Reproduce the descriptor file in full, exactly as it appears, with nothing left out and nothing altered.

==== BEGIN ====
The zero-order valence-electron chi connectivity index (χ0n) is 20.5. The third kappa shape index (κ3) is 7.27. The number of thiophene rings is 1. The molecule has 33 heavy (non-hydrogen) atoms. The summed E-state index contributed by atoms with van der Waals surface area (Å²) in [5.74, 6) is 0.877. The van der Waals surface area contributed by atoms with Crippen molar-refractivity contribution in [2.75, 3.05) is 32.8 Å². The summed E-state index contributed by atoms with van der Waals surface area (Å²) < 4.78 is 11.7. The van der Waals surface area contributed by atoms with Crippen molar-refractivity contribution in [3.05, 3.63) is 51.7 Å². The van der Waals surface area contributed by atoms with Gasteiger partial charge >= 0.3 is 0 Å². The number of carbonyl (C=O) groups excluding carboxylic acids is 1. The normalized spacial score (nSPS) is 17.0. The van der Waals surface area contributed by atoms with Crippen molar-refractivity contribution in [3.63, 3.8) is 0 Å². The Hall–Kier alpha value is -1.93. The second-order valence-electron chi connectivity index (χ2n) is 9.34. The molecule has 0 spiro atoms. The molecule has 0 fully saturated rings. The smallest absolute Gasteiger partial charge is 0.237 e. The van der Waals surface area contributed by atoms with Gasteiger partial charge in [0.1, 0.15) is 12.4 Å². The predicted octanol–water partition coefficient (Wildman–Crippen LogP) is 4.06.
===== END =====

The zero-order valence-electron chi connectivity index (χ0n) is 20.5. The third kappa shape index (κ3) is 7.27. The number of thiophene rings is 1. The molecule has 33 heavy (non-hydrogen) atoms. The summed E-state index contributed by atoms with van der Waals surface area (Å²) in [5.74, 6) is 0.877. The van der Waals surface area contributed by atoms with Crippen molar-refractivity contribution in [2.75, 3.05) is 32.8 Å². The summed E-state index contributed by atoms with van der Waals surface area (Å²) < 4.78 is 11.7. The van der Waals surface area contributed by atoms with Crippen molar-refractivity contribution in [3.05, 3.63) is 51.7 Å². The van der Waals surface area contributed by atoms with Gasteiger partial charge >= 0.3 is 0 Å². The number of carbonyl (C=O) groups excluding carboxylic acids is 1. The normalized spacial score (nSPS) is 17.0. The van der Waals surface area contributed by atoms with Crippen molar-refractivity contribution in [3.63, 3.8) is 0 Å². The Hall–Kier alpha value is -1.93. The second-order valence-electron chi connectivity index (χ2n) is 9.34. The molecule has 0 spiro atoms. The molecule has 0 fully saturated rings. The smallest absolute Gasteiger partial charge is 0.237 e. The van der Waals surface area contributed by atoms with Gasteiger partial charge in [0.1, 0.15) is 12.4 Å². The predicted octanol–water partition coefficient (Wildman–Crippen LogP) is 4.06.